A desire to break this destructive dynamic has mobilized an increasingly diverse majority to fight for their fair share of the economic gains they help to produce. The momentum behind the workers’ movement to raise the minimum wage, Fight for $15, continues to build as it expands beyond its base of fast food workers. But it remains to be seen whether this momentum can be successfully marshaled on a larger scale to prevail against the influence of wealth and power in American politics.
Valerie R. Wilson is an economist and director of the Program on Race, Ethnicity and the Economy at the Economic Policy Institute in Washington, DC.
Inequalities in income, wealth, and opportunity have risen to virtually unprecedented levels. In Affluence and Influence, political scientist Martin Gilens demonstrates that in policy disagreements between the most well-off and everyone else, the wealthy consistently win. And while it’s not too late to change things, if this problem gets worse, it could seriously impair our democracy.
One glaring cause and consequence of rising inequality is that Congress has not raised the minimum wage since 2007. FDR described the minimum wage as necessary in any “self-supporting and self-respecting democracy.” So why does it lag so far behind growth in worker output per hour, despite widespread support for increases throughout nearly all the income and wealth distribution? To understand the lack of recent minimum wage increases, look to the highest one percent of the wealth distribution, where one starts to see significant opposition.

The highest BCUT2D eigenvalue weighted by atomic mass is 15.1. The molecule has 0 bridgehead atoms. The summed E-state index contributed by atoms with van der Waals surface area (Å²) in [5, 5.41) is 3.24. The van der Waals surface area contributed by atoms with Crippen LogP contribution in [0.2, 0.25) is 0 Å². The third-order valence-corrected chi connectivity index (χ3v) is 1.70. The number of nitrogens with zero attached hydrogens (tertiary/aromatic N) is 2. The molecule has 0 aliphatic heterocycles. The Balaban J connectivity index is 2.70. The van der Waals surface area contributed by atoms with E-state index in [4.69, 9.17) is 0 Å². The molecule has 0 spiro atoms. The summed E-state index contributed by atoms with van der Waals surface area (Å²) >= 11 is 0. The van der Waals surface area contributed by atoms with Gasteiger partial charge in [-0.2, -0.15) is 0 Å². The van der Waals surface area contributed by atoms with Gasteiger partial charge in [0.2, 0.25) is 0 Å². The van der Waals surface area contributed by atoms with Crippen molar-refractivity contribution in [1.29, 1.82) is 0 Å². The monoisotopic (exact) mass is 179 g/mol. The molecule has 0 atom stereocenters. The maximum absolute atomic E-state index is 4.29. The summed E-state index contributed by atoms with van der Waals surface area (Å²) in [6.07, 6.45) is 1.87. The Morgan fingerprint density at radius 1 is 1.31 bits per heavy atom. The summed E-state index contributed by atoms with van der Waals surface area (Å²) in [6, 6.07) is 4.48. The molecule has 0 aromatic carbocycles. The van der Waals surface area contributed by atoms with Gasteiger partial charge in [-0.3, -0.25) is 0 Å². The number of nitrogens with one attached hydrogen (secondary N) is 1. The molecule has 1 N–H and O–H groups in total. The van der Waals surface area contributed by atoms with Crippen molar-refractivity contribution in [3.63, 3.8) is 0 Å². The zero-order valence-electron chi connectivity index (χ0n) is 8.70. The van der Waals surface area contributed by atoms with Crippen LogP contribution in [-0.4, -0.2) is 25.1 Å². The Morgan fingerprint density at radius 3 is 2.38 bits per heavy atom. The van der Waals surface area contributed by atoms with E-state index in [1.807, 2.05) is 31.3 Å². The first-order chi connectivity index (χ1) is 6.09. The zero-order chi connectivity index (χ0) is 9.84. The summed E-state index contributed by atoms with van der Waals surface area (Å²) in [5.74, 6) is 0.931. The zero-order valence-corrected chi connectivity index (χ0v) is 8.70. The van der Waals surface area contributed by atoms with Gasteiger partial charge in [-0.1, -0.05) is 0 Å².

Expanding economic inequality may also enlarge gaps in policy preferences between the affluent and the rest of us. We increasingly see proposals to shrink the wildly popular and successful Social Security program, despite the fact that most Americans prefer to expand these programs.
The good news is that we know how to protect our democracy. Leveling the playing field for political contributions, strengthening voting rights, and limiting the influence of corporate lobbyists are a good start. So are full employment, modernized labor standards and worker empowerment, and public investments in education and care. And, imperfect as they are, elections, like the one we are having next November, still offer less affluent Americans a chance to be heard.
Indivar Dutta-Gupta is a senior fellow at the Georgetown University Center on Poverty and Inequality. He has worked policy analysis and development related to tax, budget, savings, education, training, and public insurance programs and policies.